Getting the news that our beloved dog has any kind of illness is devastating. Learning that your dog has Vestibular disease is a shock we don’t want anyone to experience. But, what to do when your vet tells you this? Well, the first thing you will have to learn is how to feed a dog with Vestibular disease.
Vestibular disease is a condition we as dog owners need to take very seriously. We need to learn and educate ourselves about the disease itself and how to deal with it. More importantly, we need to learn how to help our dogs that suffer from this disease.
In this article, we are going to learn a little bit more about Vestibular disease, and how to be there for your dog with it. Most importantly we are going to learn how to feed a dog with Vestibular disease.
If you would like to learn more about other common diseases in dogs, you can do that through the following articles:
- What Is Cushing’s Disease In Dogs?
- How Do Dogs Get Heartworm Disease?
- Pigmentary Uveitis: The disease of the Golden retriever
- Addison’s Disease In Golden Retrievers: Causes, Symptoms & Treatment
- Inflammatory Bowel Disease In Golden Retrievers
How to feed a dog with Vestibular disease?
Before we explain how to feed your canine if he or she has Vestibular disease, we first need to explain what this disease even is. Besides this we are going to explain how it affects your dog, is there a cure, and what you can do to help your dog.
What is Vestibular disease
Vestibular disease in dogs is an idiopathic disease. Put in simple words, experts do not know what causes this condition in dogs. Vestibular disease affects your canine’s vestibular system (hence the name) within the inner and middle ear.
What this disease does to your dog is basically affect their balance. Usually, the vestibular system inside your dog sends information to the brain about what the body is doing, if it’s moving, standing, running, sitting, jumping, leaning, and so on.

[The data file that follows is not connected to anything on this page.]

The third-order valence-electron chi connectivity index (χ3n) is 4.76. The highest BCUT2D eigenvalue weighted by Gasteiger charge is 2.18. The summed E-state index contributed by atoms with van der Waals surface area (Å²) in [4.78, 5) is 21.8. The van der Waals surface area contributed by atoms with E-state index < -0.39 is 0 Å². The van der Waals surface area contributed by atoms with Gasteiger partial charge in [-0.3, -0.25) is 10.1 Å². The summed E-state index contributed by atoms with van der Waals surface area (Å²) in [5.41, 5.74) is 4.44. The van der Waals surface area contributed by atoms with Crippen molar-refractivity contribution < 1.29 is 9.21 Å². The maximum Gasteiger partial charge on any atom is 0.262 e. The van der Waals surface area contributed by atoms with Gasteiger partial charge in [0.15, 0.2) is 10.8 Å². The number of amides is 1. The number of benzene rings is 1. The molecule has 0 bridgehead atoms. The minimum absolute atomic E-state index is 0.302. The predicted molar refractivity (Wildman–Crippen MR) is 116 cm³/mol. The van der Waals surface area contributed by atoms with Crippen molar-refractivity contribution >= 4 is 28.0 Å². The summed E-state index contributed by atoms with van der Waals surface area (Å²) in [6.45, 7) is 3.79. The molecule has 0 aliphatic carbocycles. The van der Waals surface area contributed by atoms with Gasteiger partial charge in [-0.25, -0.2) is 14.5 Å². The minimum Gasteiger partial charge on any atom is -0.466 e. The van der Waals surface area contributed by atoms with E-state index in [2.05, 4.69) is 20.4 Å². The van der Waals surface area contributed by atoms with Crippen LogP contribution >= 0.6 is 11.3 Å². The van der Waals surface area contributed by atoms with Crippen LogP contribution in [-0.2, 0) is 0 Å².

However, when a dog has Vestibular disease this is not the case, your dog’s balance is affected. In the case that your dog’s vestibular system isn’t functioning right then, canines experience dizziness and have difficulty maintaining balance and walking in a straight line.
Vestibular disease happens suddenly, without much warning. However, it is a non-progressive disease.
Generally speaking, the symptoms of Vestibular disease are the worst during the first twenty-four to forty-eight hours.
After this period your dog’s condition should begin to improve over the course of the following seventy-two hours. Full recovery usually is achieved after two to three weeks.
Symptoms of Vestibular disease
Now that we know what part of your dog’s body is affected by Vestibular disease, let’s see what the symptoms of this disease are.
As we’ve already mentioned this disease affects your dog’s balance, if your dog has this condition then you might notice some or all of the following symptoms:
- Loss of balance / falling over
- Circling in one direction
- Staggering or Stumbling
- Poor coordination
- Pronounced Head Tilt
- Nausea or vomiting
- Reluctance to eat or drink
If you notice any of these symptoms please contact your veterinarian immediately and let them know what is happening. It’s true that all of these symptoms point to vestibular disease, but they can also be symptoms of other, more severe, illnesses. It’s best that your veterinarian performs tests in order to know for sure what is going on with your dog.
How to help your dog
The good news is Vestibular disease isn’t painful, however, your dog will experience discomfort during this time.
What you can do to help your dog during this time is provide them with a comfortable place to rest. It’s also advised that you keep your floor clear of any objects that your dog cour stumble over and fall, or hurt themselves.
Besides this, you should keep food and water at all times accessible to your dog. While we’re on the topic of food and water, let’s see how to feed a dog with vestibular disease.
Feeding a dog with Vestibular disease
Dogs that have Vestibular disease struggle to eat. Your dog is probably swaying from side to side, they tilt their head, collapse to the floor.
Besides this, your dog will have a hard time keeping its head up and focused on the food bowl. Dogs with Vestibular disease will usually also refuse food because they feel sick and nauseous.
That’s where you can help them. Ask your veterinarian to prescribe anti-nausea medicine, this will ease their nausea. This is why eating is very difficult for them.
You can also make your dog’s food a little bit more appealing by adding tasty gravy, or a little canned food into its kibble.
It’s important that your dog gets all the needed nutrients, so consider adding supplements to your dog’s diet as well.
When it comes to your dog’s bowls, the best thing you can do is place them against a wall or in a corner so that your dog can get support when losing balance.